My view: I second Evan’s sentiments, but I don’t agree that covering controversial topics is in itself divisive.
Sportswriters Feeling Inferior?
Jason Kim of Seattle: “I can't tell you how frustrated I feel when, instead of sports, ESPN focuses on some dumb controversy involving the N-word or bullying or whatever. It’s not about the story, it’s about ratings and clicks. It’s clear they're catering to the more mainstream or lowest common denominator. … Is this some kind of inferiority complex by sportswriters because they're [so] ashamed of covering something other journalists find frivolous that they jump at chances to cover something serious to win a [Pulitzer] or whatever?”
My view: You might have a point -- some sportswriters feeling that their work is “frivolous” -- but maybe they are writing frivolously about topics they should be covering seriously. And I wouldn’t call the controversies we’ve been talking about “dumb.” Not when lives are involved.
Jim Mills of Reading, Pa.: “I rather like the blog about giving fans what they want, and I'm glad somebody is finally addressing what ESPN should be covering. ‘SportsCenter’ is far from the award-winning show that it used to be; I used to be able to turn it on in the morning and within a half hour see highlights from every sporting event from the previous night, in ALL sports: baseball, hockey, basketball, football, college and pro. Now they show a random run or two from a baseball game and then go to some analyst who talks about what they ‘think’ a team is going to do in the playoffs. Even worse is when so much time is spent talking about a sport in its offseason. …I want to see what ACTUALLY happened as opposed to what MIGHT happen.”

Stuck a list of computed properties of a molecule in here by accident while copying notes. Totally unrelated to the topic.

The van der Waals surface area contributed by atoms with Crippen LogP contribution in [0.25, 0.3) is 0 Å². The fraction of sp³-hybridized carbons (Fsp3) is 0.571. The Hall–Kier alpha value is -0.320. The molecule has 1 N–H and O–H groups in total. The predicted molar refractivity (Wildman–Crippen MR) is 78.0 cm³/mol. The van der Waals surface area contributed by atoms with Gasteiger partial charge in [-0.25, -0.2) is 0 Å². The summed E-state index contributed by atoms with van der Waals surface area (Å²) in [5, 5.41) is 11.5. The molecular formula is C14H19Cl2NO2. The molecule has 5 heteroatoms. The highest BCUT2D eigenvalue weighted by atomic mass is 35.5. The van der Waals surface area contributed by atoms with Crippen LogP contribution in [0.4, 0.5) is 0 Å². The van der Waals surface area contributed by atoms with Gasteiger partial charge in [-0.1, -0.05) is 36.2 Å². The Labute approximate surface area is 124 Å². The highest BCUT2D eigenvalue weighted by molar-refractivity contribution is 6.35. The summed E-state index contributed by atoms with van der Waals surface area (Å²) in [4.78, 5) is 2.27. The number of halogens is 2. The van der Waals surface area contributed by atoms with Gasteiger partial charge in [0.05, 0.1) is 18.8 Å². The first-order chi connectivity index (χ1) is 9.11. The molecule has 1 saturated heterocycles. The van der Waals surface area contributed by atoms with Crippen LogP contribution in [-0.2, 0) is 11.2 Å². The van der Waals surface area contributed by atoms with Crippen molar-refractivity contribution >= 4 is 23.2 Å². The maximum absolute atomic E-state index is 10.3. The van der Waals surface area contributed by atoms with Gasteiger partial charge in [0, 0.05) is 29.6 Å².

My view: You really made an end run on that one, but I know what you mean about analysts reading their tea leaves instead of the scoreboard.
Rich Leivenberg of Sherman Oaks, Calif.: “As sports fans, we should know and understand these issues. As people, we must try to deal with them.’
My view: Wish I’d written that, Rich. Probably will. Thanks, all.